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D-Blog Week - Hacks
But I have a few now. Don't try these at home. Unless you really, really have to.
I have forgotten my lancing device on the kitchen table more than once. And poking one's finger with just anything is - well, it's gross. I've more than once used the needle from my insulin pen to lance my finger. Hand sanitizer galore when I do that and I try to change the needle out immediately following any kind of hack-lancing, but there it is.
I have also used urine testing the way we did back in the 80s when blood testing wasn't possible. There was a day not too long ago when I had forgotten my entire meter kit at home, and the one I keep in my desk drawer was out of strips. I did have some urine glucose/ketone combo strips, though. I spent that day at work peeing on a stick to try to determine bloodsugar. I guess I did OK, because when I got home that night I was at 121 mg/dl.
On the low bloodsugar front, I've done a few things when - because of lack of time to grocery shop appropriately and/or forgetfulness in picking up juice or glucose tabs - I've not had appropriate low treatment. Think celery or carrots dipped in BBQ sauce that has 25 grams of sugar per 2 tablespoon serving. Guess what? It worked! But I'm always sure nowadays to have some kind of fresh or canned fruit on hand to avoid this sort of (kind of disgusting but when your bloodsugar is 34 mg/dl you don't care) hack.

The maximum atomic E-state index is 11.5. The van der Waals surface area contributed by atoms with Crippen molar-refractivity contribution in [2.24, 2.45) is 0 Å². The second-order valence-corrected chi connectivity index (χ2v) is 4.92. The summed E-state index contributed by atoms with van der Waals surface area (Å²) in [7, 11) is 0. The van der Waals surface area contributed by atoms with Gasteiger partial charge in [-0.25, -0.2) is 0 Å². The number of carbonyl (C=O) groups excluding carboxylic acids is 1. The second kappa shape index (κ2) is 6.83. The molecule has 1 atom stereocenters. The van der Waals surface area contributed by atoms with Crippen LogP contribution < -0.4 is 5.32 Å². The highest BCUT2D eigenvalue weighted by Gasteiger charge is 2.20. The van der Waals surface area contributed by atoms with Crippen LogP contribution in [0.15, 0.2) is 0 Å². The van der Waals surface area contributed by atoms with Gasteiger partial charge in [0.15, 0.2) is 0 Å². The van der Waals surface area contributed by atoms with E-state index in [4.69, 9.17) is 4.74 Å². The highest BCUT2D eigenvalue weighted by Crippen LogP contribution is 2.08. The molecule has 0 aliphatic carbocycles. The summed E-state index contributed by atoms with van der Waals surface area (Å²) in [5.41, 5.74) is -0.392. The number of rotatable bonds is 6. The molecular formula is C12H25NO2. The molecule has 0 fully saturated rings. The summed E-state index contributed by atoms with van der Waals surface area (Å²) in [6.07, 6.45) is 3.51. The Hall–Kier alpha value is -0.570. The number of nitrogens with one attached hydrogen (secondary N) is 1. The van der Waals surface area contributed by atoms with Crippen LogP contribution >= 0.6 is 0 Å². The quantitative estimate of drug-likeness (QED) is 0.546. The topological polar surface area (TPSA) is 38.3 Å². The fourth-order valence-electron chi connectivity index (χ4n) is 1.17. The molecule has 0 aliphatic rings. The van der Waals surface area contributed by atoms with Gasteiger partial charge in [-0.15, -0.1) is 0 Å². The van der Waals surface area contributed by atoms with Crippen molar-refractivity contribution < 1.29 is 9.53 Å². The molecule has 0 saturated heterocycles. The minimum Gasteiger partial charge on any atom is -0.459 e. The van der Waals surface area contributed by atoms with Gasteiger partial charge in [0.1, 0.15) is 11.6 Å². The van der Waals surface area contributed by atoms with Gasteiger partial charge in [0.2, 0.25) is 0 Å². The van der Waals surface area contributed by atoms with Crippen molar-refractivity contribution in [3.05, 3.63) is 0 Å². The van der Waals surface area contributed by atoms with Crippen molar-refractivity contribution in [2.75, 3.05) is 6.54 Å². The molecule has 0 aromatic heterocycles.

I am fortunate to have access to so many resources, and to incredibly good health insurance, which I think saves me from too many hacks. BUUUUUTTTT - as with most diabetics, there is the ultimate "hack" - which leaves me to ask YOU: When was the last time you changed your lancet? Or your pump needle? Isn't it a hack to use these things more than the once recommended? For me, it's certainly not a financial hack (I mean, lancets are covered 100% under my insurance) - so I can only blame it on one thing. Sheer laziness! Or maybe habit (from those years of non-covered lancets?)? At any rate, I'm off to change my lancet right now. While it's on my mind.
Happy hacking! Look forward to hear what others are up to in this department....
Megan was diagnosed in 2009 with Type I. As an RN, she was familiar with the medical side of her diagnosis; learning to be a good patient on the other hand, was and continues to be the challenge of her day to day life. (Read More)